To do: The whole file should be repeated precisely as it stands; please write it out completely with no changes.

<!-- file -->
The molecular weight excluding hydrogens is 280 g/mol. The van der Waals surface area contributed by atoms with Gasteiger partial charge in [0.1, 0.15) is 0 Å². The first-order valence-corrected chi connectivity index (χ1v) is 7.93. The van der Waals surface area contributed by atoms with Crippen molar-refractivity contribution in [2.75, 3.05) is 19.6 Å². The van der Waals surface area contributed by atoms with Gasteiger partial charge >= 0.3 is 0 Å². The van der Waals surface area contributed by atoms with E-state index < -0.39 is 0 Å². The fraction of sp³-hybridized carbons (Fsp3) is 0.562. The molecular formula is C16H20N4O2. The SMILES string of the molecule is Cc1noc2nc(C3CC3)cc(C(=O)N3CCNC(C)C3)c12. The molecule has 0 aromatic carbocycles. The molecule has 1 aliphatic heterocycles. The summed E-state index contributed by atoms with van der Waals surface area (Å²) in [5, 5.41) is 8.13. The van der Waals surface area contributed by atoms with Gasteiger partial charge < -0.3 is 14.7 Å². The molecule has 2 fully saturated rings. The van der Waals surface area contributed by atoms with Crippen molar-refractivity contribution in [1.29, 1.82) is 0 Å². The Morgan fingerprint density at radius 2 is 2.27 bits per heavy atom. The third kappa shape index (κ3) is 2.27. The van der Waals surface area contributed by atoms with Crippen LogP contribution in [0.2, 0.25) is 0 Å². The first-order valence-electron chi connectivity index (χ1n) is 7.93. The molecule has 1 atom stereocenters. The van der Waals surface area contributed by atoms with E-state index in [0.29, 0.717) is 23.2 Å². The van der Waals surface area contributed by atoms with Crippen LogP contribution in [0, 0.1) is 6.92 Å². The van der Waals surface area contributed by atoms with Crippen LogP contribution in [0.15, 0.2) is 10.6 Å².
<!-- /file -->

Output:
The molecular weight excluding hydrogens is 280 g/mol. The van der Waals surface area contributed by atoms with Gasteiger partial charge in [0.1, 0.15) is 0 Å². The first-order valence-corrected chi connectivity index (χ1v) is 7.93. The van der Waals surface area contributed by atoms with Crippen molar-refractivity contribution in [2.75, 3.05) is 19.6 Å². The van der Waals surface area contributed by atoms with Gasteiger partial charge >= 0.3 is 0 Å². The van der Waals surface area contributed by atoms with E-state index < -0.39 is 0 Å². The fraction of sp³-hybridized carbons (Fsp3) is 0.562. The molecular formula is C16H20N4O2. The SMILES string of the molecule is Cc1noc2nc(C3CC3)cc(C(=O)N3CCNC(C)C3)c12. The molecule has 0 aromatic carbocycles. The molecule has 1 aliphatic heterocycles. The summed E-state index contributed by atoms with van der Waals surface area (Å²) in [5, 5.41) is 8.13. The van der Waals surface area contributed by atoms with Gasteiger partial charge < -0.3 is 14.7 Å². The molecule has 2 fully saturated rings. The van der Waals surface area contributed by atoms with Crippen molar-refractivity contribution in [1.29, 1.82) is 0 Å². The Morgan fingerprint density at radius 2 is 2.27 bits per heavy atom. The third kappa shape index (κ3) is 2.27. The van der Waals surface area contributed by atoms with Crippen LogP contribution in [0.2, 0.25) is 0 Å². The first-order valence-electron chi connectivity index (χ1n) is 7.93. The molecule has 1 atom stereocenters. The van der Waals surface area contributed by atoms with E-state index in [0.29, 0.717) is 23.2 Å². The van der Waals surface area contributed by atoms with Crippen LogP contribution in [0, 0.1) is 6.92 Å². The van der Waals surface area contributed by atoms with Crippen LogP contribution in [0.15, 0.2) is 10.6 Å².